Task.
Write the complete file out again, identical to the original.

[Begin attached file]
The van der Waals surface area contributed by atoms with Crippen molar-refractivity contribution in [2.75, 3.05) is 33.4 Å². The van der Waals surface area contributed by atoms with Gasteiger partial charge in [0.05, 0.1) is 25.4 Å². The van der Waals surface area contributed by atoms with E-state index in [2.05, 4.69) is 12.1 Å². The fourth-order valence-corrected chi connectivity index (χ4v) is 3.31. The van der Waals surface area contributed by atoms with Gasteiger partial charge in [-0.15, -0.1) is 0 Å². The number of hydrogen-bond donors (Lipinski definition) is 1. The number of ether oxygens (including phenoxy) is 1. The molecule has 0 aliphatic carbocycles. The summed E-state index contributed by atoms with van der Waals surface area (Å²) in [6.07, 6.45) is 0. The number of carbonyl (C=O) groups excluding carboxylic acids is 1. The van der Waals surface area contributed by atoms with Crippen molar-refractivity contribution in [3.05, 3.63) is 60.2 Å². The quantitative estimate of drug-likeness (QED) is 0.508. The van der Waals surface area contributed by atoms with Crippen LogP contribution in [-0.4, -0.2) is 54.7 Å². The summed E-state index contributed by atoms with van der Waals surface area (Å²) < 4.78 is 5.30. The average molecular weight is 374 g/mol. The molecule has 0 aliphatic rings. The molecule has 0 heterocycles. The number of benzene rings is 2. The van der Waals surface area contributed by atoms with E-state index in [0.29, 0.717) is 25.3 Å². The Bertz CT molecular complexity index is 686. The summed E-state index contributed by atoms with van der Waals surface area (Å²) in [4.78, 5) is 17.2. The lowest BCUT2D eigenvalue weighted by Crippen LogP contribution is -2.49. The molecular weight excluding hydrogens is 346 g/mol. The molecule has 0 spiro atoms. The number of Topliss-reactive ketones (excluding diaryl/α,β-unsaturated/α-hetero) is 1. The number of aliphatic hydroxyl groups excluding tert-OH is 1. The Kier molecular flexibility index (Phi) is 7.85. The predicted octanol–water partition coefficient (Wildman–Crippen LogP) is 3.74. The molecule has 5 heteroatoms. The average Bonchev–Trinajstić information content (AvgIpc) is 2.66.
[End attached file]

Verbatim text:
The van der Waals surface area contributed by atoms with Crippen molar-refractivity contribution in [2.75, 3.05) is 33.4 Å². The van der Waals surface area contributed by atoms with Gasteiger partial charge in [0.05, 0.1) is 25.4 Å². The van der Waals surface area contributed by atoms with E-state index in [2.05, 4.69) is 12.1 Å². The fourth-order valence-corrected chi connectivity index (χ4v) is 3.31. The van der Waals surface area contributed by atoms with Gasteiger partial charge in [-0.15, -0.1) is 0 Å². The number of hydrogen-bond donors (Lipinski definition) is 1. The number of ether oxygens (including phenoxy) is 1. The molecule has 0 aliphatic carbocycles. The summed E-state index contributed by atoms with van der Waals surface area (Å²) in [6.07, 6.45) is 0. The number of carbonyl (C=O) groups excluding carboxylic acids is 1. The van der Waals surface area contributed by atoms with Crippen molar-refractivity contribution in [3.05, 3.63) is 60.2 Å². The quantitative estimate of drug-likeness (QED) is 0.508. The van der Waals surface area contributed by atoms with Crippen LogP contribution in [-0.4, -0.2) is 54.7 Å². The summed E-state index contributed by atoms with van der Waals surface area (Å²) < 4.78 is 5.30. The average molecular weight is 374 g/mol. The molecule has 0 aliphatic rings. The molecule has 0 heterocycles. The number of benzene rings is 2. The van der Waals surface area contributed by atoms with E-state index in [0.29, 0.717) is 25.3 Å². The Bertz CT molecular complexity index is 686. The summed E-state index contributed by atoms with van der Waals surface area (Å²) in [4.78, 5) is 17.2. The lowest BCUT2D eigenvalue weighted by Crippen LogP contribution is -2.49. The molecular weight excluding hydrogens is 346 g/mol. The molecule has 0 spiro atoms. The number of Topliss-reactive ketones (excluding diaryl/α,β-unsaturated/α-hetero) is 1. The number of aliphatic hydroxyl groups excluding tert-OH is 1. The Kier molecular flexibility index (Phi) is 7.85. The predicted octanol–water partition coefficient (Wildman–Crippen LogP) is 3.74. The molecule has 5 heteroatoms. The average Bonchev–Trinajstić information content (AvgIpc) is 2.66.